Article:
I acquired a PDP-11 over 7 years ago (September 2000). You probably don't want to know what a pdp-11 is, but you should, so here's the low-down:
A pdp-11 is a 37 year old computer, made by a company called DEC that went bust 10 years ago. The exciting thing is that it is so old, big, slow and limited. The processor isn't 1cmx1cm, it's about the size of a Beano annual. There's about 500 chips inside! Only trained personnel ever used these things, because maintenance was such an issue. They cost over £10,000 each when new. They were unreliable.
But, these are the computers that created the internet and the world's most popular programming language called 'C'. These computers gave us email, CAT scans, fractal graphics and early office tools. The bosses of today's computer industry started their careers with these machines. They're epic, but they're unreliable!
Mine was one of the fastest PDP-11s around, a 25 year old model called a Micro PDP-11/73. In today's terms really it's very slow, about 1000 times less powerful than any computer you could buy today. It looked a bit like a tower PC, but it was big, about the size (and weight) of a large old-style radiator. I was going to have a go at trying to use it, but every time I turned it on I could do nothing with it, because the last owner had left a junk operating system on it.
Now that I had a bit of spare time, or rather, because I'm trying to clear away some rubbish, I decided to get the machine going once and for all. I tested out how to use a pdp11 using a pdp-11 emulator on my Mac and it was looking good. And then I checked out all the circuit boards that made up the pdp11, removing them all and then replacing them carefully. The machine is good, it's got 512K of RAM and controls a 30Mb Hard drive.
The clever thing was simply the effort of transferring a new operating system and everything to the pdp-11. I did that by copying it from my Mac to a Zip250 USB drive and then to a PC running Windows98 which I rebooted into DOS so that I could use a program called PUTR which can copy files to ancient 5.25" disks. So, I worked out a way of getting enough of the OS and utilities into 400K (!!!) so I could boot up the pdp11 and then install that OS onto it's Hard Drive.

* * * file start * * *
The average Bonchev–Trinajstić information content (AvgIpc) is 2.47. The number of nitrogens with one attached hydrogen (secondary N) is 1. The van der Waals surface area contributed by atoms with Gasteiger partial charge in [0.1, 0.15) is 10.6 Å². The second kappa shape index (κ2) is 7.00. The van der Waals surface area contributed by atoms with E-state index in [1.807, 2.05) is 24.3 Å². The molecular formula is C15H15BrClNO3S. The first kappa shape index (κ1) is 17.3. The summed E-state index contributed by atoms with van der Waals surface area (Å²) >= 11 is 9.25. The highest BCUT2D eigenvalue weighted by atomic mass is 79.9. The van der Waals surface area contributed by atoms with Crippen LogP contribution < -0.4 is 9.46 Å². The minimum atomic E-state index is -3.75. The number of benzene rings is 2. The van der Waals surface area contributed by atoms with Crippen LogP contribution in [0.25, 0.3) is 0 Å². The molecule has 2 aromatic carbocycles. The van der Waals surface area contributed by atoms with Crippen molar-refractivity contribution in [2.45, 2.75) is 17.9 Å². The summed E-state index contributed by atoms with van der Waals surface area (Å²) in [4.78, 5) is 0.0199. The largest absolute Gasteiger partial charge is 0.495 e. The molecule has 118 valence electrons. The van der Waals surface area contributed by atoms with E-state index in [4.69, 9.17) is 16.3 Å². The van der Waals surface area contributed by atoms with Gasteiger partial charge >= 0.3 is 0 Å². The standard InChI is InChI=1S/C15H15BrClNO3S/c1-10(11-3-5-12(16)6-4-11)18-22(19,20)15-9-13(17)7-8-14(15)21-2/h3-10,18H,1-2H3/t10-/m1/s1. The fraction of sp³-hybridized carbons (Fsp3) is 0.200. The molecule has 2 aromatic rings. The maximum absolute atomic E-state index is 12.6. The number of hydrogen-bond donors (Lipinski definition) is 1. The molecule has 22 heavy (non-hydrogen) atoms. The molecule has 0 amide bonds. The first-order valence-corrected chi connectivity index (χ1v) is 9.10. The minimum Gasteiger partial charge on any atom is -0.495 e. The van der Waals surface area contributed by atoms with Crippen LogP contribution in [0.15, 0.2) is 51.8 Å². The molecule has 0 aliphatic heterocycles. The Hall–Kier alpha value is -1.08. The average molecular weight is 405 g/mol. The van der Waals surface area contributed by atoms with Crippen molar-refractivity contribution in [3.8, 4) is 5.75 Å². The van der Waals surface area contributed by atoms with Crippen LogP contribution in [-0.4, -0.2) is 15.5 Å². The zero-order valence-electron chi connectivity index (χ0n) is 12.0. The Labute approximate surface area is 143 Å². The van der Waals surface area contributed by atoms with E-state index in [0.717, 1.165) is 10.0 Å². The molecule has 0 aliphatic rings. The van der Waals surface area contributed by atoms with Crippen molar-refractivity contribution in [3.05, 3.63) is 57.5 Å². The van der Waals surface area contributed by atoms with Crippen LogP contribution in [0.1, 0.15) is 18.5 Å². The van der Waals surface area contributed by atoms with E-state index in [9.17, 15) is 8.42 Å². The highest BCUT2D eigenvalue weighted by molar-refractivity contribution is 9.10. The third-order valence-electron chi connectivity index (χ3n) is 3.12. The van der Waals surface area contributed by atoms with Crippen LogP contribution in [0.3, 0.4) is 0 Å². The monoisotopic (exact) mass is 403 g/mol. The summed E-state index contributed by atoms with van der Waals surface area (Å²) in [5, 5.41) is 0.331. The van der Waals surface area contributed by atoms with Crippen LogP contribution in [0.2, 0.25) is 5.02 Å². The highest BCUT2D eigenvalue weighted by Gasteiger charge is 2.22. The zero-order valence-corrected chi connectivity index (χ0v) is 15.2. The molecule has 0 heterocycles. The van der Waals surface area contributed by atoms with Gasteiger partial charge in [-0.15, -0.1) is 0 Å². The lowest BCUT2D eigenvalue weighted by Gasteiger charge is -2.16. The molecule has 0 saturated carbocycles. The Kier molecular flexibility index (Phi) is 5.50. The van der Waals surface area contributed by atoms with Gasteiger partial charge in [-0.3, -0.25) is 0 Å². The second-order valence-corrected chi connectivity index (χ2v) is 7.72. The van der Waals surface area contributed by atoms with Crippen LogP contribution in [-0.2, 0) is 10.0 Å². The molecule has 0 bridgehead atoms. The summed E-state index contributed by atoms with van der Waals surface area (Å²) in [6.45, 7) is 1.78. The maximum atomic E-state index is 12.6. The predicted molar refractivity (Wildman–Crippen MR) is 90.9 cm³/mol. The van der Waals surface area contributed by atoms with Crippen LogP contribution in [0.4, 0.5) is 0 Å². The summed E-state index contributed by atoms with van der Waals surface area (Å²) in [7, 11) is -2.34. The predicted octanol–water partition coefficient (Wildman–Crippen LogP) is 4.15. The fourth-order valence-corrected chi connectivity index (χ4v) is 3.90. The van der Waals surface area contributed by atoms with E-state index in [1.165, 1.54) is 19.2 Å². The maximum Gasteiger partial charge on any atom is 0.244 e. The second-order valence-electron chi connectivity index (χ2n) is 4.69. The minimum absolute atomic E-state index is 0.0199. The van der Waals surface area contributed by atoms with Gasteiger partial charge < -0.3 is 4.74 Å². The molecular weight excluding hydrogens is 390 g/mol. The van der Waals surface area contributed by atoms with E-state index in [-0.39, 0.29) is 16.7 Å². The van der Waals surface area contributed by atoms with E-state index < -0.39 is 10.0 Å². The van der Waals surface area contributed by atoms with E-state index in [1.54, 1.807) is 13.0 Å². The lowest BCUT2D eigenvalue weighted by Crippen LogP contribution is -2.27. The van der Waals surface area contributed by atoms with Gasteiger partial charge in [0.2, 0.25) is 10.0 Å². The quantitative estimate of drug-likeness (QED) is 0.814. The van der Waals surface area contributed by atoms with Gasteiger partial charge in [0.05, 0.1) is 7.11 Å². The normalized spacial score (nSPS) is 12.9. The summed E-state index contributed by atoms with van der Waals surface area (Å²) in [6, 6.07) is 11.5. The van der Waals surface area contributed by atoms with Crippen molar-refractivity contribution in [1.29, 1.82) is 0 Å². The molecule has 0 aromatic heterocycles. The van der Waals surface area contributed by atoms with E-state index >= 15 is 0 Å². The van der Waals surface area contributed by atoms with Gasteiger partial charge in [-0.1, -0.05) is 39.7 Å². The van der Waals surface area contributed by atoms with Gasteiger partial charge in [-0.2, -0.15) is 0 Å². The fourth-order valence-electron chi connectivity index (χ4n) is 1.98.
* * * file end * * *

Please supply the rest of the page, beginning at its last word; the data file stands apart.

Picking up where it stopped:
Easy! But no, it took all day. Just connecting all the cables up from the back of the pdp11 to the front was a nightmare (maybe I got it wrong??!?) and then the VT320 terminal was just generating rubbish for a while. Finally I got it to display something and boot the pdp11 to the floppy disk where my OS was.
AND IT WORKED! For the first time EVER in my life I'd managed to get an ancient minicomputer era computer to run and have control over it!
So, then I copied the OS to it's Hard Disk (and that worked woo!) and spent a few hours copying over the rest of the OS using the same laborious method above. And it was lovely, I turned on the machine for a bit; wrote a bit of a Forth program. I found out it can run about 120000 Forth instructions per second, which means it runs Forth about as fast as a 386 ran QuickBasic.
I turned off the pdp11 and was just about to do a demo and film it and .... as I was trying to get the camera to work. I heard a crackle. And another. Some blue sparks from inside the casing.
YIKE! Oh, good grief!!!!!!!!!! I turned off the computer at the mains - smoke started pouring out the pdp11 while I went to grab a CO2 extinguisher (I have one!). Gee, it smells in the spare room now.
So the pdp11's an RIP-11 now :-( What a disaster!